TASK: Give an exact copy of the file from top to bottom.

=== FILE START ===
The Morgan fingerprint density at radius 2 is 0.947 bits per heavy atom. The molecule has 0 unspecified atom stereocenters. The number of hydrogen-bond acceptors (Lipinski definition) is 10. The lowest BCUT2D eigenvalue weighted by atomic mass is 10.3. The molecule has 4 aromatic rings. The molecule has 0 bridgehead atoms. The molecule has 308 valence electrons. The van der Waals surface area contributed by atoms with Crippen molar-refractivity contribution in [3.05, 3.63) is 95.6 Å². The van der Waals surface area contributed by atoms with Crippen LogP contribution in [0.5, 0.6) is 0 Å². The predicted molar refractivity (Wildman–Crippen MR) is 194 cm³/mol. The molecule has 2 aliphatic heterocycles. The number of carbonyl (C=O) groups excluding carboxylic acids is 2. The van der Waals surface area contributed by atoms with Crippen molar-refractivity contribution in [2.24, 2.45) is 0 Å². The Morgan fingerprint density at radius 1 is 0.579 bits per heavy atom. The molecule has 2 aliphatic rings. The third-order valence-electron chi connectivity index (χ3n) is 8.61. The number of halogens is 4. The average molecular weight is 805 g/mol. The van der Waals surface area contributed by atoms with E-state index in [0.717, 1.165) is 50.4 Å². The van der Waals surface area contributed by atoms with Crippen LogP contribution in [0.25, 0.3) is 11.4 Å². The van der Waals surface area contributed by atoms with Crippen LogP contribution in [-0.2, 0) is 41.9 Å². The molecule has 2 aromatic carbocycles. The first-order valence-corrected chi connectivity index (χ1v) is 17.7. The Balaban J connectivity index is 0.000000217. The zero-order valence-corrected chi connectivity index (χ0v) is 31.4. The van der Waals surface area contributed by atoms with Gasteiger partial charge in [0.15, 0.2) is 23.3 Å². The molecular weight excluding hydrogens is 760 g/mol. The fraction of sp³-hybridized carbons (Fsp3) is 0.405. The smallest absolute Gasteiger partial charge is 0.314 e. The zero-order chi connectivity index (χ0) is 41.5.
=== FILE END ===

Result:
The Morgan fingerprint density at radius 2 is 0.947 bits per heavy atom. The molecule has 0 unspecified atom stereocenters. The number of hydrogen-bond acceptors (Lipinski definition) is 10. The lowest BCUT2D eigenvalue weighted by atomic mass is 10.3. The molecule has 4 aromatic rings. The molecule has 0 bridgehead atoms. The molecule has 308 valence electrons. The van der Waals surface area contributed by atoms with Crippen molar-refractivity contribution in [3.05, 3.63) is 95.6 Å². The van der Waals surface area contributed by atoms with Crippen LogP contribution in [0.5, 0.6) is 0 Å². The predicted molar refractivity (Wildman–Crippen MR) is 194 cm³/mol. The molecule has 2 aliphatic heterocycles. The number of carbonyl (C=O) groups excluding carboxylic acids is 2. The van der Waals surface area contributed by atoms with Crippen molar-refractivity contribution in [2.24, 2.45) is 0 Å². The Morgan fingerprint density at radius 1 is 0.579 bits per heavy atom. The molecule has 2 aliphatic rings. The third-order valence-electron chi connectivity index (χ3n) is 8.61. The number of halogens is 4. The average molecular weight is 805 g/mol. The van der Waals surface area contributed by atoms with E-state index in [0.717, 1.165) is 50.4 Å². The van der Waals surface area contributed by atoms with Crippen LogP contribution in [0.25, 0.3) is 11.4 Å². The van der Waals surface area contributed by atoms with Crippen LogP contribution in [-0.2, 0) is 41.9 Å². The molecule has 2 aromatic carbocycles. The first-order valence-corrected chi connectivity index (χ1v) is 17.7. The Balaban J connectivity index is 0.000000217. The zero-order valence-corrected chi connectivity index (χ0v) is 31.4. The van der Waals surface area contributed by atoms with Gasteiger partial charge in [0.15, 0.2) is 23.3 Å². The molecular weight excluding hydrogens is 760 g/mol. The fraction of sp³-hybridized carbons (Fsp3) is 0.405. The smallest absolute Gasteiger partial charge is 0.314 e. The zero-order chi connectivity index (χ0) is 41.5.